Crandall said he doesn't recall inappropriate topics being discussed in closed session, adding that board leaders intended for the full board to officially ratify the interim superintendent appointment at its next meeting.
Warner's letter follows the sudden resignation of the state deputy superintendent earlier this month and an announcement Friday that board leaders had appointed an interim superintendent to replace Martell Menlove, who will retire in the coming weeks, earlier than he previously planned.
"The media knows we have serious problems on the State Board as they report on it regularly, the public knows it, employees at [State Office of Education] are quite aware and it is only a matter of time that the way we are conducting ourselves comes to light," Warner wrote in the letter.
"At this time, I believe I have an ethical obligation to call attention to the current activity; we are not following the law and I, for one, am not willing to face an investigation of misconduct and/or possible prosecution for what I consider to be illegal activity."
Warner, contacted Monday, declined to detail her claim of abuse of power.
In her letter, she wrote that the board discussed more in two recent closed sessions than what they noticed on the agendas for those meetings. During the May 9 meeting, Warner said, the board discussed Menlove's position, but not his character, competence or health the reasons for which a meeting may be closed. She said that during the Aug. 8 meeting, board members began discussing in closed session possible appointment of an interim superintendent.
"That's not legal," Warner said Monday. "We can't do that."
She wrote that she was so disturbed by the Aug. 8 closed session that she even considered resigning.
Crandall said that a board member will typically speak up if the board strays from discussion of approved topics during closed session, and the discussion will end. Warner didn't say anything during those meetings, Crandall said.
Warner said that as a new member she was caught off-guard. Director of victim services for the Cache County attorney's office, she was appointed to fill the school board position in April.
In her letter, Warner criticized board leaders' selection of an interim superintendent without full board input.
They announced Friday that they had appointed Joel Coleman, current superintendent of the Utah Schools for the Deaf and the Blind.
Coleman has no public school teaching experience, but is a former board member, charter school founder and has spent his career as a seminary teacher and administrator for The Church of Jesus Christ of Latter-day Saints.
His wife also has a pending lawsuit against state education officials and the state charter school board.
"What I gather is, we are preparing to enter the 2015 legislative session with an interim superintendent who does not hold the qualifications that we, as a board, have decided we want to have in a state superintendent, who hasn't ever been a teacher in a public school system and will try to be both the state superintendent and the superintendent of the Utah Schools of the Deaf and Blind," Warner wrote.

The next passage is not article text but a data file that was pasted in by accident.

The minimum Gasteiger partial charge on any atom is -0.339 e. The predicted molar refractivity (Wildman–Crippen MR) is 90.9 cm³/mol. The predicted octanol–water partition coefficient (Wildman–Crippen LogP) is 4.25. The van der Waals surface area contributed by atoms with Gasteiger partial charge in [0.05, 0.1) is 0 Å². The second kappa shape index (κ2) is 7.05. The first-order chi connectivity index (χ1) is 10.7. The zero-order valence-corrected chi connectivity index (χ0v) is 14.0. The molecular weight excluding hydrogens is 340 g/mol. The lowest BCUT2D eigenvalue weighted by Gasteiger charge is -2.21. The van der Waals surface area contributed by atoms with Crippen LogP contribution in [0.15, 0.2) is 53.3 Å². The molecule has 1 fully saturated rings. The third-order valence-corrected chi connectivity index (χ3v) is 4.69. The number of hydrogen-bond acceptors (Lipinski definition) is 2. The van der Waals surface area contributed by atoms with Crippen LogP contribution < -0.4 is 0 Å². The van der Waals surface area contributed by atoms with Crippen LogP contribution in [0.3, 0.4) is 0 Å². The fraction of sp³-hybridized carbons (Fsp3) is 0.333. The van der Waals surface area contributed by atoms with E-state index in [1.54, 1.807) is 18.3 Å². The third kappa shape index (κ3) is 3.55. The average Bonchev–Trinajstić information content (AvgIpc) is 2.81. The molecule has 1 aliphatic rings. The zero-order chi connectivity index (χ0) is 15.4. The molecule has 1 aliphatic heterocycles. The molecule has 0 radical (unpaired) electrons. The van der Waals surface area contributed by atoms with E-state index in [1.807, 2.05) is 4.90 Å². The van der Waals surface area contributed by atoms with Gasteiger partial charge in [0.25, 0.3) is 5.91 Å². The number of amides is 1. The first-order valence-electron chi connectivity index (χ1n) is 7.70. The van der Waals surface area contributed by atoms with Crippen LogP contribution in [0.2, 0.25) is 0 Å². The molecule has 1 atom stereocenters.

Warner contends that according to the board's own bylaws, the full board should have been involved in the appointment, and it should have been done in a public meeting. She wants the board to hold an immediate public meeting to discuss the issue.
Crandall said Monday it was his understanding that the board wanted leadership to appoint an interim superintendent, since Menlove will be gone before the next monthly board meeting.
Board member Kim Burningham, however, said Monday he agrees with Warner that the full board should appoint an interim superintendent in public.
"It ought to be a matter of more open concern," Burningham said. As for the other closed meetings, he said he doesn't remember what was discussed specifically enough to comment.
Warner is also asking for an explanation as to why the board's audit committee closed its Aug. 7 meeting to the public and Superintendent Menlove.
When asked Monday if he moved up his retirement because he was shut out of that meeting, Menlove declined to comment.
Crandall has acknowledged that the timing of Deputy State Superintendent Brenda Hales' departure likely was related to the closure of that meeting.
Hales had been planning to retire for months, but she decided not to return to work earlier this month, instead using vacation and other leave until her resignation becomes official at the end of the year.
Hales has said no one event in particular led to her resignation.
Warner also said she was surprised to see several board members make what she considered a one-sided presentation opposing renewal of Utah's wavier to the No Child Left Behind law at a superintendents' conference in northern Utah.
"Is this how the State Board of Education operates?" Warner asked in her letter. "Small groups doing their own thing but representing the state board as a whole? Giving one-sided presentations without the knowledge or input from other board members?"
Board members ultimately decided to seek a renewal of Utah's waiver, but only after much discussion and debate. Crandall, who was one of those making the presentation, said Monday he didn't see the presentation as one-sided.